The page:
Lanya Lamouria is an associate professor of English at Missouri State University, where she teaches classes in British literature and organizes an annual undergraduate literature conference. She has published work on British Victorian writers’ engagement with the 1848 revolutions in Victorians: A Journal of Culture and Literature, Dickens Studies Annual, Victorian Literature and Culture, and the Journal of Victorian Culture. Her current manuscript examines Victorian discourses around democracy—an article on this topic, “Democracy, Terror, and Utopia in Dickens’s A Tale of Two Cities” is forthcoming (Victorian Literature and Culture, 2022). She recently took a detour into pedagogical research and completed a study on the value of undergraduate literature conferences for English students’ career readiness.
If you had the freedom to work on only a research project about the nineteenth century for an entire year, what would it be? The past few years have encouraged me, like most other Americans, to think about the theory and practice of democracy. Right before the 2020 election, I finished an article that readsDickens’s A Tale of Two Cities as an intervention into the debates about democracy that were central to Victorian politics in the period leading up to the Second Reform Bill, and I would love to spend a year extending this article into a book-length project. My sense is that democracy became a tangible reality for Britons after 1848, when a wave of revolutions established short-lived democratic governments on the Continent, most notably in France. Over the next two decades, Victorians were preoccupied with a range of issues that, while historically specific, alsoanticipate contemporary concerns: the tension in liberal democracy between equality and individual liberty (see Chantal Mouffe), the relationship of democracy to capitalism, and the role of marginalized groups in democratic governance.
My work is pretty stubbornly historicist, so I am interested in the question of how Victorianwriters engaged, either directly or at an imaginative distance, with real-world episodes of democratic activism —for instance, feminist participation in France’s Second Republic, or Black protest against injustice and disenfranchisement during the Mordant Bay Rebellion. But contemporary discussions of democracy and social media, often championed as a democratic technology that gives everyone a voice, have also gotten me thinking in more abstract terms about the role of communication technology in Victorian efforts to imagine social structures that represent a totality of individual voices. At the moment, I am obsessed with tracing the influence of mathematician Charles Babbage’s wild theory that the material world functioned as a recording device and retained traces of each individual sound and action made throughout the whole of human history.
What is the best nineteenth-century themed gift you’ve ever given/received? My cat Wilkie. A colleague found Wilkie in his backyard and, in an effort to get me to adopt the cat, named him after one of my favorite novelists, Wilkie Collins. Much like his human namesake, the feline Wilkie was a bon vivant. R.I.P.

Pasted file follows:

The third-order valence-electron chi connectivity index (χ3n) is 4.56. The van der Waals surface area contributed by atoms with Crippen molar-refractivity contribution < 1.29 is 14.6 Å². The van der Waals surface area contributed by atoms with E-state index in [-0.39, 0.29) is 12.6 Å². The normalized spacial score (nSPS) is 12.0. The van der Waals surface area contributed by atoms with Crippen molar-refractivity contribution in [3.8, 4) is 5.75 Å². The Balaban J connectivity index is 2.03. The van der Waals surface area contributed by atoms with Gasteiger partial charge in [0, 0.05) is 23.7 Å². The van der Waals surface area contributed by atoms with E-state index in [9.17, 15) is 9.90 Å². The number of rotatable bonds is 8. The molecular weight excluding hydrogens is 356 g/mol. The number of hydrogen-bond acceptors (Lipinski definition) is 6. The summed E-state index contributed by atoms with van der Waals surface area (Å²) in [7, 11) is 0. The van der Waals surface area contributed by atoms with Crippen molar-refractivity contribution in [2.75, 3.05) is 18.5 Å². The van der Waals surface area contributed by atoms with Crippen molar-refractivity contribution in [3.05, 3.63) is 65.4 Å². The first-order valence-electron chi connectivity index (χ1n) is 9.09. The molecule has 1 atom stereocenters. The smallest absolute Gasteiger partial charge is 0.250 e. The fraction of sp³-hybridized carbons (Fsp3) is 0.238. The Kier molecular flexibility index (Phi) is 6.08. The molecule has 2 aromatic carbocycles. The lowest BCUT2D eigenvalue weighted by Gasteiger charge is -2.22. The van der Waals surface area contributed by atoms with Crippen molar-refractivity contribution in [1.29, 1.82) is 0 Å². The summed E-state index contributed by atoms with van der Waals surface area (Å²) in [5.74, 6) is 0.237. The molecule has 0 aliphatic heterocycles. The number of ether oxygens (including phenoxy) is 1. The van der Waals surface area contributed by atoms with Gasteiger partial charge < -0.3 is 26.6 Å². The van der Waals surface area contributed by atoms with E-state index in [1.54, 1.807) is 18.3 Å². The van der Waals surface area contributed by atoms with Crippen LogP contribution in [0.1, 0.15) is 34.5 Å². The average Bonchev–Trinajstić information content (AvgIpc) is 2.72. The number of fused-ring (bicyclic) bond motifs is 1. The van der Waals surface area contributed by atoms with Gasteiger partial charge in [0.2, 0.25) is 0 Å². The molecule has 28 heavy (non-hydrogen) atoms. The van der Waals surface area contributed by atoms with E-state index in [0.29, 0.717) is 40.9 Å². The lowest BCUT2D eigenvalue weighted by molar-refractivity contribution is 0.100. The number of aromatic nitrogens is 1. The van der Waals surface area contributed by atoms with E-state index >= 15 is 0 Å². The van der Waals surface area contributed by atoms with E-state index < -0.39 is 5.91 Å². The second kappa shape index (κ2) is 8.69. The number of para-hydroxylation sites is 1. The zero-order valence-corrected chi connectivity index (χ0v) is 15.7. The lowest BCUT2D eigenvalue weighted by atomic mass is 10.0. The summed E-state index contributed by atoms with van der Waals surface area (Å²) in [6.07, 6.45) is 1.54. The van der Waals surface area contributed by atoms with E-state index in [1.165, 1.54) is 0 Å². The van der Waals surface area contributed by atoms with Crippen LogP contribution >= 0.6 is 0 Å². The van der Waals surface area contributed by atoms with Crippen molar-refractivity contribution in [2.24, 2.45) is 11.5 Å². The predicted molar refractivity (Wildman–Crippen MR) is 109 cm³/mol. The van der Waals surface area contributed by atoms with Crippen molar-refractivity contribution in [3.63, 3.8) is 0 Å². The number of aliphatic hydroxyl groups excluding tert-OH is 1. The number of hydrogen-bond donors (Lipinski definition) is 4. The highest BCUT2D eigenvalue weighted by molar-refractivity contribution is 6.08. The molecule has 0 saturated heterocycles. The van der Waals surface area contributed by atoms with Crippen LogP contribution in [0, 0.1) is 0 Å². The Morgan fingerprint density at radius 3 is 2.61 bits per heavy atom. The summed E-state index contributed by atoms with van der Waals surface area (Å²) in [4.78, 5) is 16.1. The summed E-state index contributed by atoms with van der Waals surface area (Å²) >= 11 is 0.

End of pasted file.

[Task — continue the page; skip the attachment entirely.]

What is your first memory of being really excited about the nineteenth century? This question reminds me of a strange feature of my academic life: I read very little British Victorian literature before my Ph.D. program. In high school, Great Expectations was part of the ninth-grade English curriculum; we all said we hated the book but then talked obsessively about the ghoulishness of Miss Havisham. I don’t know how I made it through an English literature degree at UC Berkeley without reading a Victorian novel—Catherine Gallagher was there!—but I ended up working with one of her students, Miriam Bailin, in grad school. I got excited and disturbed by the nineteenth century in a seminar on gender and the fin de siècle. I still have a copy of the paper I wrote, as a first-year grad student, on George Du Maurier’s Trilby.
If you could become best friends with someone from the nineteenth century, who would that be? Definitely Mary Seacole, author of Wonderful Adventures of Mrs. Seacole in Many Lands (1857). I read the memoir only last year, when my “Victorian Sexualities” class became interested in work by Black Victorian writers (thank you, “Victorian Sexualities” students!). Just in case someone reading this post does not know Seacole, let me offer a brief bio: a British-Jamaicannurse and entrepreneur, she travelled extensively in Central America, Britain, and Europe, establishing a British hotel in Crimea to care for soldiers during the Crimean War. Her life and keenly perceptive writing illuminate and complicate commonplace understandings of margin and center, public and private, black and white. I don’t think I would make a good friend for Seacole—I’m a lousy traveler—but who wouldn’t want to know a woman who, at the end of the Crimean War, accompanied British soldiers on tours of Crimean towns and tried to convince Russians that she was Queen Victoria?